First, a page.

The criteria in sub-paras. (e) and (f) may at first sight appear to overlap. There is however a difference between them: while the "usages" apply only if they meet the requirements laid down in Art.1.8, the "meaning commonly given [. . .] in the trade concerned" can be relevant even if it is peculiar to a trade sector to which only one, or even neither, party belongs, provided that the expression or term concerned is one which is typical in that trade sector.

Illustrations

3. A and B conclude a contract for the sale of a cargo of oil at US $20.5 per barrel. The parties subsequently disagree on the size of the barrel to which they had referred, A having intended a barrel of 42 standard gallons and B one of 36 Imperial gallons. In the absence of any indications to the contrary, A's understanding prevails, since in the international oil trade it is a usage to measure barrels in standard gallons. See Art. 4.3(f)

4. A, a shipowner, concludes a charterparty agreement with B for the carriage of grain containing the standard term "whether in berth or not" with respect to the commencement of the lay-time of the ship after its reaching the port of destination. When it subsequently emerges that the parties attached different meanings to the term, preference should, in the absence of any indication to the contrary, be given to the meaning commonly attached to it in the shipping trade since the term is typical in the shipping trade. See Art. 4.3(e).

3. "Merger" clauses

Parties to international commercial transactions frequently include a provision indicating that the contract document completely embodies the terms on which they have agreed. For the effect of these so-called "merger" or "integration" clauses, in particular whether and to what extent they exclude the relevance of preliminary negotiations between the parties, albeit only for the purpose of the interpretation of the contract, see Art. 2.17.

ARTICLE 4.4

(Reference to contract or statement as a whole)

Terms and expressions shall be interpreted in the light of the whole contract or statement in which they appear.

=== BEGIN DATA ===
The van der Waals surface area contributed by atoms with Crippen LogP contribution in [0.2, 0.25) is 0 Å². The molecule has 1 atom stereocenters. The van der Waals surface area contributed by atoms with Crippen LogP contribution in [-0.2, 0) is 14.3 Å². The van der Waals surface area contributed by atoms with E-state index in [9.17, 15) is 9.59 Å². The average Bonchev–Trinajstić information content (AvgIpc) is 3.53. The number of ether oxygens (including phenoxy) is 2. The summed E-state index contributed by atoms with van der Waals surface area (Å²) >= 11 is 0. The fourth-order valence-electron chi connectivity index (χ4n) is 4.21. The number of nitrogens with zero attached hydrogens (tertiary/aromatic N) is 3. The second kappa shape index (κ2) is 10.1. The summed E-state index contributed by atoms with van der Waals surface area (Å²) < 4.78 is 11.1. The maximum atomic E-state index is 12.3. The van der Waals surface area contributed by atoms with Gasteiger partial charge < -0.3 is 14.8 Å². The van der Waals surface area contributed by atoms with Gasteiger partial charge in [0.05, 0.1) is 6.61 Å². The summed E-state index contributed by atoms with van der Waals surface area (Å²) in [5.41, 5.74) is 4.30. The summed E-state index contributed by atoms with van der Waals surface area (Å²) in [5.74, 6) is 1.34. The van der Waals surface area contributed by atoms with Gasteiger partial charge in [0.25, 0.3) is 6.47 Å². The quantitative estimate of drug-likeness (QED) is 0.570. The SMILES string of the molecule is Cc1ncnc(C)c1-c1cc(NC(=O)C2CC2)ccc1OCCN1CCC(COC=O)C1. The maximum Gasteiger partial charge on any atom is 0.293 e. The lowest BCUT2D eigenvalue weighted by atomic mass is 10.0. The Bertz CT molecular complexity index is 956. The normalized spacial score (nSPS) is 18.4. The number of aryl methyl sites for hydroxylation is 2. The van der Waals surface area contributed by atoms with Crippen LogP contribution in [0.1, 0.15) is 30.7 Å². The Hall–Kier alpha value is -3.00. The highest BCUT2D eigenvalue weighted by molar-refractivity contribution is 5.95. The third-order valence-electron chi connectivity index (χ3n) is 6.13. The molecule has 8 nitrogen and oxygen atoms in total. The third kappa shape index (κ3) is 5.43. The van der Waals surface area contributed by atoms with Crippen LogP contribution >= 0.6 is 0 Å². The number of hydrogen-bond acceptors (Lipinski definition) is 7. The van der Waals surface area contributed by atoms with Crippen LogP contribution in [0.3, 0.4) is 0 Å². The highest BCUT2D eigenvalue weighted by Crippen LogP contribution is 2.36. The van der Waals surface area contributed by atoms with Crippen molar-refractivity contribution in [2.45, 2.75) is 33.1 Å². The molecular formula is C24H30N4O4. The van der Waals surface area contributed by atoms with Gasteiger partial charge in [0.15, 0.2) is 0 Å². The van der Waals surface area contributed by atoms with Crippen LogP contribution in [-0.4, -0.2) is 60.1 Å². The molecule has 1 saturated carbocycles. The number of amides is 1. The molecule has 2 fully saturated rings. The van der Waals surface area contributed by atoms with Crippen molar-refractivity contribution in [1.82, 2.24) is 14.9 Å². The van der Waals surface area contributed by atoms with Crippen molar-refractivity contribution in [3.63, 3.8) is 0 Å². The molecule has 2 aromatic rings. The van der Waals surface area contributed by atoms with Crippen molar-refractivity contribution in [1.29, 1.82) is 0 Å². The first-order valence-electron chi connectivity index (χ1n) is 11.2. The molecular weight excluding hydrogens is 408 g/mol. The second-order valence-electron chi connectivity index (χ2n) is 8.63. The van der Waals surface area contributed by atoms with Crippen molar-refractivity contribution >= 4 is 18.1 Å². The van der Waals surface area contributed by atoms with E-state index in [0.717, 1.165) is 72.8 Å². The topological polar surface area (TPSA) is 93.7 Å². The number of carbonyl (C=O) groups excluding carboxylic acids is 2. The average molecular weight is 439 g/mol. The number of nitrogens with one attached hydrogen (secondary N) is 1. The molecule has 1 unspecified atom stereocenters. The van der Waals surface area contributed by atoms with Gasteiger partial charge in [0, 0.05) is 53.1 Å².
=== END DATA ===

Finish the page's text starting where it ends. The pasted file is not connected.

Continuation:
COMMENT

1. Interpretation in the light of the whole contract or statement

Terms and expressions used by one or both parties are clearly not intended to operate in isolation but have to be seen as an integral part of their general context. In consequence they should be interpreted in the light of the whole contract or statement in which they appear.

Illustration

A, a licensee, hears that, despite a provision in their contract granting A an exclusive licence, B, the licensor, has concluded a similar contract with C, one of A's competitors. A sends B a letter complaining of B's breach and ending with the words "your behaviour has clearly demonstrated that it was a mistake on our part to rely on your professional correctness. We hereby avoid the contract we have with you". Despite the use of the term "avoid", A's words interpreted in the light of the letter as a whole, must be understood as a notice of termination.

2. In principle no hierarchy among contract terms

In principle there is no hierarchy among contract terms, in the sense that their respective importance for the interpretation of the remaining part of the contract is the same regardless of the order in which they appear. There are, however, exceptions to this rule. First, declarations of intent made in the preamble may or may not be of relevance for the interpretation of the operative provisions of the contract. Secondly, it goes without saying that, in cases of conflict, provisions of a specific character prevail over provisions laying down more general rules. Finally, the parties may themselves expressly establish a hierarchy among the different provisions or parts of their contract. This is frequently the case with complex agreements consisting of different documents relating to the legal, economic and technical aspects of the transaction.

ARTICLE 4.5

(All terms to be given effect)

Contract terms shall be interpreted so as to give effect to all the terms rather than to deprive some of them of effect.